Immerse yourself in the many faces of Sichuan, from the modern skyscrapers of Chengdu to rural landscapes celebrated in classical Chinese poetry. Fringed by snow-capped mountains that made it hard to reach from the rest of China, the province developed its own, proudly individual culture. From the fiery cuisine to its deep Buddhist heritage, Sichuan is an experience to savour.
Rugged mountains, meandering rivers and cosmopolitan cities, in southwest China
Things to do
For a fascinating picture of the past, head to the Jinsha archaeology site in Chengdu, the vivacious capital of Sichuan. Discovered accidentally in 2001, Jinsha is vast – some call it a city – and will take the best part of a day to explore. Among the many treasures that were unearthed there are ivory, jade and gold objects alongside ornate stone carvings.
Sichuan is home to some of China’s most famous residents: giant pandas. Visit the recently reopened Wolong National Nature Reserve to see these magnificent monochrome mammals up close, and learn about the vital conservation work to protect them. You may also spy other endangered animals such as snow leopards and red pandas.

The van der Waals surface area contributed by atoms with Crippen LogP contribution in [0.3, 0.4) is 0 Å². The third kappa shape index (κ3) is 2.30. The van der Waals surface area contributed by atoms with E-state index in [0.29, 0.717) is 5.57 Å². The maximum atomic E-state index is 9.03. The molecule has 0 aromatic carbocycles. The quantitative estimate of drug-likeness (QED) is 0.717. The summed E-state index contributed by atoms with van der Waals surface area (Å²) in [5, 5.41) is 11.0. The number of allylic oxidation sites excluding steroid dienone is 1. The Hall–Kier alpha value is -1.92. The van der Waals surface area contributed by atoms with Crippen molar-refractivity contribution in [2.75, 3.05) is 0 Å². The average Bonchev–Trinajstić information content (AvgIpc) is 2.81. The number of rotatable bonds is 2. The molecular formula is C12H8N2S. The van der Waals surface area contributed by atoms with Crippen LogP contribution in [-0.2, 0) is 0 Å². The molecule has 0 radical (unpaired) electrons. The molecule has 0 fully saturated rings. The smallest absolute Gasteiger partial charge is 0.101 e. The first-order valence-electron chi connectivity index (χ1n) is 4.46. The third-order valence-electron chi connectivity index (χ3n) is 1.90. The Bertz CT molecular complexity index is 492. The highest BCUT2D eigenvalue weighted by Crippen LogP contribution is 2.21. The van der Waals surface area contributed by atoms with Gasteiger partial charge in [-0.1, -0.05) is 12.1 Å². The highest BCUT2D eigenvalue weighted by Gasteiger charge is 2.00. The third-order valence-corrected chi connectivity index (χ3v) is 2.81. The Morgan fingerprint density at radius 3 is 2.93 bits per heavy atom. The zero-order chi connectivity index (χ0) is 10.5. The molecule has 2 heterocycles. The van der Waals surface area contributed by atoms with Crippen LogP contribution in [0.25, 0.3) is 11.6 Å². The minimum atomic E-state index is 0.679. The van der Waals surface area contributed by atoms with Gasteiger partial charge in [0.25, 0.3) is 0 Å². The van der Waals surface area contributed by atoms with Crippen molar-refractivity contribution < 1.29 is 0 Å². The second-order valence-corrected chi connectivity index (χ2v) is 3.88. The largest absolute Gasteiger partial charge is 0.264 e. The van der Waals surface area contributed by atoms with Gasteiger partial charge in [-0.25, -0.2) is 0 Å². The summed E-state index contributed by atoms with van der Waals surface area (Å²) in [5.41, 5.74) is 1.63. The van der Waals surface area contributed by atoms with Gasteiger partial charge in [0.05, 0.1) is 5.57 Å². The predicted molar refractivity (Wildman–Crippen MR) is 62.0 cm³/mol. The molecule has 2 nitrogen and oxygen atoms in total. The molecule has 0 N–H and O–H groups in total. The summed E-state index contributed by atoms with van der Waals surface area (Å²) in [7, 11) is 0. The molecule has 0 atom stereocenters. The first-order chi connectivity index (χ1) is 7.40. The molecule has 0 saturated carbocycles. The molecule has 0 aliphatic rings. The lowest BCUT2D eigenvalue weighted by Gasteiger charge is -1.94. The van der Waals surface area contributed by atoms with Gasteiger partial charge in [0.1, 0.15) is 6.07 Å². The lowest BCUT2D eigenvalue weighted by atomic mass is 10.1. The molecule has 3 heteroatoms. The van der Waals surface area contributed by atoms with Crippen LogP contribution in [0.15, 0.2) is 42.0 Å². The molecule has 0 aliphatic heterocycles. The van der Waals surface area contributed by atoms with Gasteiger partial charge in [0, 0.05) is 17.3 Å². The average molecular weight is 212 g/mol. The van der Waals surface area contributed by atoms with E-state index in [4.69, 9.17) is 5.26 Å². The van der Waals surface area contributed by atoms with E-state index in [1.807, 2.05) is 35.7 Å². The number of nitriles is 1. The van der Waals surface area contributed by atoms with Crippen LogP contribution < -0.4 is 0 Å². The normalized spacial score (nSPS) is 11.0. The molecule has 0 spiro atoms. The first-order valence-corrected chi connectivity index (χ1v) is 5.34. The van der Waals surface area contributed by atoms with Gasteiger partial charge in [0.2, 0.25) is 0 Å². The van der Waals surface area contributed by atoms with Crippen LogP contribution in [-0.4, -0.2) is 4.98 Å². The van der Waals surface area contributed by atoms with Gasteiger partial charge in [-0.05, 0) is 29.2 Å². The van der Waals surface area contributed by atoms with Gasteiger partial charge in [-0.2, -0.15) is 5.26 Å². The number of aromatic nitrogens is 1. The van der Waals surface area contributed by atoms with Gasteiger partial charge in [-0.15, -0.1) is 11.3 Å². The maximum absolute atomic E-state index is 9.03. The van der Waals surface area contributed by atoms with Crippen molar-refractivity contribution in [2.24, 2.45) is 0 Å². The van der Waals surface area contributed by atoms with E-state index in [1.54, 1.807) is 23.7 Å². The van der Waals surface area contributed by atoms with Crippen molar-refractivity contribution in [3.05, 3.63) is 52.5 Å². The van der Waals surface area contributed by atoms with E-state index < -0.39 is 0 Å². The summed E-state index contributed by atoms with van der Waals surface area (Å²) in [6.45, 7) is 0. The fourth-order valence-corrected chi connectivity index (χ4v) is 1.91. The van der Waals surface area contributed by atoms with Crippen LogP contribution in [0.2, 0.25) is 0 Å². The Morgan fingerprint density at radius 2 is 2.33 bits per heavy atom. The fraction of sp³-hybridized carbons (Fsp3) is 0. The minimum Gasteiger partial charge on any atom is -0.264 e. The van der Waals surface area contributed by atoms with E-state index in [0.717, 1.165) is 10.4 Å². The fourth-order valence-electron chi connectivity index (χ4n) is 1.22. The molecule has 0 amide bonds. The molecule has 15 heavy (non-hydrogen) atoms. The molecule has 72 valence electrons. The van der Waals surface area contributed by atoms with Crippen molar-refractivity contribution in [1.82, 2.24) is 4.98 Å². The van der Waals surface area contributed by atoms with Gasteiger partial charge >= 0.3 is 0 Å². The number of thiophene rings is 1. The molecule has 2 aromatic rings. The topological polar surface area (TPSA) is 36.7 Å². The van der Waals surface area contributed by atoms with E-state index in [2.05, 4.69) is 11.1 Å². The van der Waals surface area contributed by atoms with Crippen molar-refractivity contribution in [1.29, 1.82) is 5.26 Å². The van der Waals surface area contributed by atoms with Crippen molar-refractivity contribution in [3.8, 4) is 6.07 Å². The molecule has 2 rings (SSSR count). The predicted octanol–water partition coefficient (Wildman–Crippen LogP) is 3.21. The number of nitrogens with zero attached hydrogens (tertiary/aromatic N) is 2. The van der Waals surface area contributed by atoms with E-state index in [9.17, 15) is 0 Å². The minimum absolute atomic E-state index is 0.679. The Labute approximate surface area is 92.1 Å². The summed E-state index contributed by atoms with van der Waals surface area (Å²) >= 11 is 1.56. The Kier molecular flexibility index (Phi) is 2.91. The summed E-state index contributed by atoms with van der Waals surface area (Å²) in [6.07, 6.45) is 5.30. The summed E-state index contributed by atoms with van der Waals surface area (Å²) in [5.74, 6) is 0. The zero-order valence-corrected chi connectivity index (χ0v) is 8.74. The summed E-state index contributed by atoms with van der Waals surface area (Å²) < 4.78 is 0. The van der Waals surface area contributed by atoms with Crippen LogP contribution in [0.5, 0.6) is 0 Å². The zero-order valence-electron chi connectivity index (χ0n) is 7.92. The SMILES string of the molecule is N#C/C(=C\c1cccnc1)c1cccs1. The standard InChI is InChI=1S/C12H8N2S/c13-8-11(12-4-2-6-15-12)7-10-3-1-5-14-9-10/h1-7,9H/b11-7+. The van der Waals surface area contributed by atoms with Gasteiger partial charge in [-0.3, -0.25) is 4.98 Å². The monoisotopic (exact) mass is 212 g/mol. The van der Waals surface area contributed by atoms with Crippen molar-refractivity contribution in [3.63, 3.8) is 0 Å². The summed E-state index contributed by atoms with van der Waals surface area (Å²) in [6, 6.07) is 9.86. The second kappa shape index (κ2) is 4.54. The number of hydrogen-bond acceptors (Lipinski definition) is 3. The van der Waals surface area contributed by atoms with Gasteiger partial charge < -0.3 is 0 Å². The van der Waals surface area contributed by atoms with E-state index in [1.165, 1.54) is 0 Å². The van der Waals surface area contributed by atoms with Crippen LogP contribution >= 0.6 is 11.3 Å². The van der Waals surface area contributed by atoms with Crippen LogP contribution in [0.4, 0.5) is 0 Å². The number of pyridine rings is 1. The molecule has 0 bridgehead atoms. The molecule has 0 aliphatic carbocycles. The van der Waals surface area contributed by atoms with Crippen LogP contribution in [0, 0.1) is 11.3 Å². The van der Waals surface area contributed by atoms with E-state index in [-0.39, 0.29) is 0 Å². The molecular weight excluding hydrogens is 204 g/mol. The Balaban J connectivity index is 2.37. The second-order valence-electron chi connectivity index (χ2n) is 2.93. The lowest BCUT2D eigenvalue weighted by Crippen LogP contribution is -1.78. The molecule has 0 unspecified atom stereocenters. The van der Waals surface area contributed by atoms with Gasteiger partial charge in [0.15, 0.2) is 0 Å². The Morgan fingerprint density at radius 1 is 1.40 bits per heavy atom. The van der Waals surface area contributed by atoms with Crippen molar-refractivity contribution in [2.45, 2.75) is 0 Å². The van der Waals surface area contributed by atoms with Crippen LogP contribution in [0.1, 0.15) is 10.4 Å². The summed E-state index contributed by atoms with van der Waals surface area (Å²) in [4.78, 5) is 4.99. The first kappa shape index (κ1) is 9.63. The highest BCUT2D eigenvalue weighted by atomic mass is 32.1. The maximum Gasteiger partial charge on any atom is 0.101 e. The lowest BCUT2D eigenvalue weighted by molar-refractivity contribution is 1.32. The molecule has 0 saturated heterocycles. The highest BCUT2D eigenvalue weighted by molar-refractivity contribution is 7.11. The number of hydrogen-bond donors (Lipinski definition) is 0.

One landmark stands above all others in Sichuan: the Leshan Giant Buddha. Carved into the red sandstone cliffs above the river, this colossal statue stands at 71 metres tall – making it the largest Buddha in the world. It’s almost always busy – but take a full day to explore the river and surrounding walking trails. While the big Buddha grabs the spotlight, there’s also a number of fascinating cave shrines and temples to explore, further up into the hills.
Try to catch a performance of Sichuanese opera – an exciting regional style known for its magical ‘face changing’ sequences.
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